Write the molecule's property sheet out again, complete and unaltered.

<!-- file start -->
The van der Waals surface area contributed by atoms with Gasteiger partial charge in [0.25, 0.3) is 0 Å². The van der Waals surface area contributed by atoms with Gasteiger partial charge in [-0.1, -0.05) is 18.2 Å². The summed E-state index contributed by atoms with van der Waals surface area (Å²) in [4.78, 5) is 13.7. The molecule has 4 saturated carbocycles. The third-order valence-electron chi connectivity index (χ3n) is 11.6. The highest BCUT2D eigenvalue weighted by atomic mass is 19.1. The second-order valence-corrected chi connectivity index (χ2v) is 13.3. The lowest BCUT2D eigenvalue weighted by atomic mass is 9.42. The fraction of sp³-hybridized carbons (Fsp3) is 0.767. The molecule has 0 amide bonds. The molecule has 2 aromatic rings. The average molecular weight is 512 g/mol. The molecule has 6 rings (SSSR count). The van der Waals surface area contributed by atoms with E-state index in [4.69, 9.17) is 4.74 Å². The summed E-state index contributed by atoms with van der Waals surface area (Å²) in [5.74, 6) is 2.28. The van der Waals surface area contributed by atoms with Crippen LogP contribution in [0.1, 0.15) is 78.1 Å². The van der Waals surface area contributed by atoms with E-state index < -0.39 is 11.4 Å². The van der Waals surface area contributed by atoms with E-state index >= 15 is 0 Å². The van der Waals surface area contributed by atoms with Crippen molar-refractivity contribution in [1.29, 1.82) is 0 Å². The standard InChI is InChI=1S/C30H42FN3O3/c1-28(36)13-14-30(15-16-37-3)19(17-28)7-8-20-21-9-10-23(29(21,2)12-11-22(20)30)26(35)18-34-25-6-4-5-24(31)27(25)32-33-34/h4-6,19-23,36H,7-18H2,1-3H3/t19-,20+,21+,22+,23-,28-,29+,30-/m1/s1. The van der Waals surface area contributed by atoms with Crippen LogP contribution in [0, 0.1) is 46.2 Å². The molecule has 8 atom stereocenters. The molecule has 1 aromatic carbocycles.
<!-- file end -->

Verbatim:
The van der Waals surface area contributed by atoms with Gasteiger partial charge in [0.25, 0.3) is 0 Å². The van der Waals surface area contributed by atoms with Gasteiger partial charge in [-0.1, -0.05) is 18.2 Å². The summed E-state index contributed by atoms with van der Waals surface area (Å²) in [4.78, 5) is 13.7. The molecule has 4 saturated carbocycles. The third-order valence-electron chi connectivity index (χ3n) is 11.6. The highest BCUT2D eigenvalue weighted by atomic mass is 19.1. The second-order valence-corrected chi connectivity index (χ2v) is 13.3. The lowest BCUT2D eigenvalue weighted by atomic mass is 9.42. The fraction of sp³-hybridized carbons (Fsp3) is 0.767. The molecule has 0 amide bonds. The molecule has 2 aromatic rings. The average molecular weight is 512 g/mol. The molecule has 6 rings (SSSR count). The van der Waals surface area contributed by atoms with E-state index in [4.69, 9.17) is 4.74 Å². The summed E-state index contributed by atoms with van der Waals surface area (Å²) in [5.74, 6) is 2.28. The van der Waals surface area contributed by atoms with Crippen LogP contribution in [0.1, 0.15) is 78.1 Å². The van der Waals surface area contributed by atoms with E-state index < -0.39 is 11.4 Å². The van der Waals surface area contributed by atoms with E-state index >= 15 is 0 Å². The van der Waals surface area contributed by atoms with Crippen molar-refractivity contribution in [1.29, 1.82) is 0 Å². The standard InChI is InChI=1S/C30H42FN3O3/c1-28(36)13-14-30(15-16-37-3)19(17-28)7-8-20-21-9-10-23(29(21,2)12-11-22(20)30)26(35)18-34-25-6-4-5-24(31)27(25)32-33-34/h4-6,19-23,36H,7-18H2,1-3H3/t19-,20+,21+,22+,23-,28-,29+,30-/m1/s1. The van der Waals surface area contributed by atoms with Crippen LogP contribution in [0, 0.1) is 46.2 Å². The molecule has 8 atom stereocenters. The molecule has 1 aromatic carbocycles.